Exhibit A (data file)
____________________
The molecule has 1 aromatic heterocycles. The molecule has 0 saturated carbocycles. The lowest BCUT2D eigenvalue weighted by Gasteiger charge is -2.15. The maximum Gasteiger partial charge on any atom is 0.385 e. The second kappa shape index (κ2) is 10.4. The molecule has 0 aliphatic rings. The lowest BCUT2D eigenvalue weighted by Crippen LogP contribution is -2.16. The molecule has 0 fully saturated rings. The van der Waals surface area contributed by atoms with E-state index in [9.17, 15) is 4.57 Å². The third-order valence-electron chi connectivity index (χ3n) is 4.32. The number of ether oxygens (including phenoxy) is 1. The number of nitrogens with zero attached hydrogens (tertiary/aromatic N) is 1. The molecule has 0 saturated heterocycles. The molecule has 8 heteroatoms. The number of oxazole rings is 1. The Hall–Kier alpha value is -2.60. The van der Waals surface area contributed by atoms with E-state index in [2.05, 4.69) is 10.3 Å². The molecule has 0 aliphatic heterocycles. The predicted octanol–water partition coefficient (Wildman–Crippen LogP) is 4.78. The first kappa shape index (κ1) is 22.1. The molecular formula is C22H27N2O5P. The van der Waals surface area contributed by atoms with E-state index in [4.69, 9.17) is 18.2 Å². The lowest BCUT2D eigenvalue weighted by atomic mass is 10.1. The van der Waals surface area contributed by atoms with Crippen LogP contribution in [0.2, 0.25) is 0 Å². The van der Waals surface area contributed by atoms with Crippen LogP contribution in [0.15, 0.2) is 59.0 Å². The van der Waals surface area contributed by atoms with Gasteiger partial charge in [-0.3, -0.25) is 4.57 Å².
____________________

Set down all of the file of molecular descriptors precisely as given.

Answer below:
The molecule has 1 aromatic heterocycles. The molecule has 0 saturated carbocycles. The lowest BCUT2D eigenvalue weighted by Gasteiger charge is -2.15. The maximum Gasteiger partial charge on any atom is 0.385 e. The second kappa shape index (κ2) is 10.4. The molecule has 0 aliphatic rings. The lowest BCUT2D eigenvalue weighted by Crippen LogP contribution is -2.16. The molecule has 0 fully saturated rings. The van der Waals surface area contributed by atoms with E-state index in [9.17, 15) is 4.57 Å². The third-order valence-electron chi connectivity index (χ3n) is 4.32. The number of ether oxygens (including phenoxy) is 1. The number of nitrogens with zero attached hydrogens (tertiary/aromatic N) is 1. The molecule has 0 saturated heterocycles. The molecule has 8 heteroatoms. The number of oxazole rings is 1. The Hall–Kier alpha value is -2.60. The van der Waals surface area contributed by atoms with E-state index in [2.05, 4.69) is 10.3 Å². The molecule has 0 aliphatic heterocycles. The predicted octanol–water partition coefficient (Wildman–Crippen LogP) is 4.78. The first kappa shape index (κ1) is 22.1. The molecular formula is C22H27N2O5P. The van der Waals surface area contributed by atoms with E-state index in [4.69, 9.17) is 18.2 Å². The lowest BCUT2D eigenvalue weighted by atomic mass is 10.1. The van der Waals surface area contributed by atoms with Crippen LogP contribution in [0.2, 0.25) is 0 Å². The van der Waals surface area contributed by atoms with Crippen LogP contribution in [0.15, 0.2) is 59.0 Å². The van der Waals surface area contributed by atoms with Gasteiger partial charge in [-0.3, -0.25) is 4.57 Å².